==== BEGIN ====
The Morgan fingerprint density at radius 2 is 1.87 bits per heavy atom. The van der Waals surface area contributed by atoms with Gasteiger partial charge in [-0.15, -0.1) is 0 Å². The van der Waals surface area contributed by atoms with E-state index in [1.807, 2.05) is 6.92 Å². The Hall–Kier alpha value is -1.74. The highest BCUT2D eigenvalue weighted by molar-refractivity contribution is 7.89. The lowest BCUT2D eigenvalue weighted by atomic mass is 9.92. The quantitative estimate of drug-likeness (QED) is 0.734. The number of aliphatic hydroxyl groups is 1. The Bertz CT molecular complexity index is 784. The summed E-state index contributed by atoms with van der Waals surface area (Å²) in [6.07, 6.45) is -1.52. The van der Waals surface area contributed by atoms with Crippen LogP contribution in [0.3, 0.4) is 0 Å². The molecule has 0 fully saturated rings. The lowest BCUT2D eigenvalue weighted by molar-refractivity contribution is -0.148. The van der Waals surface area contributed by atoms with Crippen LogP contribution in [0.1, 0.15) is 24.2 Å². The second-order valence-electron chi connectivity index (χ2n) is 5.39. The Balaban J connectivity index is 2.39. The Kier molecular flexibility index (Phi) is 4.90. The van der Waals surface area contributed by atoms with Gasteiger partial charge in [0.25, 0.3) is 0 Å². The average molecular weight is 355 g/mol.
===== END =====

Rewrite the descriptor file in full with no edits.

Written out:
The Morgan fingerprint density at radius 2 is 1.87 bits per heavy atom. The van der Waals surface area contributed by atoms with Gasteiger partial charge in [-0.15, -0.1) is 0 Å². The van der Waals surface area contributed by atoms with E-state index in [1.807, 2.05) is 6.92 Å². The Hall–Kier alpha value is -1.74. The highest BCUT2D eigenvalue weighted by molar-refractivity contribution is 7.89. The lowest BCUT2D eigenvalue weighted by atomic mass is 9.92. The quantitative estimate of drug-likeness (QED) is 0.734. The number of aliphatic hydroxyl groups is 1. The Bertz CT molecular complexity index is 784. The summed E-state index contributed by atoms with van der Waals surface area (Å²) in [6.07, 6.45) is -1.52. The van der Waals surface area contributed by atoms with Crippen LogP contribution in [0.3, 0.4) is 0 Å². The molecule has 0 fully saturated rings. The lowest BCUT2D eigenvalue weighted by molar-refractivity contribution is -0.148. The van der Waals surface area contributed by atoms with Crippen LogP contribution in [0.1, 0.15) is 24.2 Å². The second-order valence-electron chi connectivity index (χ2n) is 5.39. The Balaban J connectivity index is 2.39. The Kier molecular flexibility index (Phi) is 4.90. The van der Waals surface area contributed by atoms with Gasteiger partial charge in [0.25, 0.3) is 0 Å². The average molecular weight is 355 g/mol.